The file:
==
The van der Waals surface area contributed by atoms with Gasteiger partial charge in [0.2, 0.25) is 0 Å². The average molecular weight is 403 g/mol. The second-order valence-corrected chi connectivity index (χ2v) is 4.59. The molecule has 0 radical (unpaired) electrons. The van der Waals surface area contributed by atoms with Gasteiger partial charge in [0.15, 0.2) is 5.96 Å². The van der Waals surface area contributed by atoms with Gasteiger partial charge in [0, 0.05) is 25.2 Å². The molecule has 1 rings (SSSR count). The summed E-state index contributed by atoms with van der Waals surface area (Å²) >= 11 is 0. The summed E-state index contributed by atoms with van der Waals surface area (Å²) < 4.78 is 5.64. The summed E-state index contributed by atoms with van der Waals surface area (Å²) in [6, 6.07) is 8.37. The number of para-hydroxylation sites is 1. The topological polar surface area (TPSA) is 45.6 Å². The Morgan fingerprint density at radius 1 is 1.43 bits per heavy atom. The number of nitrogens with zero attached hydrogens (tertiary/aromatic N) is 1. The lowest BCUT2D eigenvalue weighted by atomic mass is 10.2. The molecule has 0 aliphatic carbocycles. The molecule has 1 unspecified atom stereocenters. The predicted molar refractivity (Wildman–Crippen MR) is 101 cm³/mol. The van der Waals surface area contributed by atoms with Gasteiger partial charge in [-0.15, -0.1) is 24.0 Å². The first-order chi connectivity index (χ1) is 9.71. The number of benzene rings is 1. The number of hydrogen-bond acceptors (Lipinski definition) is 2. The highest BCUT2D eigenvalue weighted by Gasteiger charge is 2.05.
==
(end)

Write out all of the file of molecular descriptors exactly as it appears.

The van der Waals surface area contributed by atoms with Gasteiger partial charge in [0.2, 0.25) is 0 Å². The average molecular weight is 403 g/mol. The second-order valence-corrected chi connectivity index (χ2v) is 4.59. The molecule has 0 radical (unpaired) electrons. The van der Waals surface area contributed by atoms with Gasteiger partial charge in [0.15, 0.2) is 5.96 Å². The van der Waals surface area contributed by atoms with Gasteiger partial charge in [0, 0.05) is 25.2 Å². The molecule has 1 rings (SSSR count). The summed E-state index contributed by atoms with van der Waals surface area (Å²) >= 11 is 0. The summed E-state index contributed by atoms with van der Waals surface area (Å²) < 4.78 is 5.64. The summed E-state index contributed by atoms with van der Waals surface area (Å²) in [6, 6.07) is 8.37. The number of para-hydroxylation sites is 1. The topological polar surface area (TPSA) is 45.6 Å². The Morgan fingerprint density at radius 1 is 1.43 bits per heavy atom. The number of nitrogens with zero attached hydrogens (tertiary/aromatic N) is 1. The lowest BCUT2D eigenvalue weighted by atomic mass is 10.2. The molecule has 0 aliphatic carbocycles. The molecule has 1 unspecified atom stereocenters. The predicted molar refractivity (Wildman–Crippen MR) is 101 cm³/mol. The van der Waals surface area contributed by atoms with Gasteiger partial charge in [-0.15, -0.1) is 24.0 Å². The first-order chi connectivity index (χ1) is 9.71. The number of benzene rings is 1. The number of hydrogen-bond acceptors (Lipinski definition) is 2. The highest BCUT2D eigenvalue weighted by Gasteiger charge is 2.05.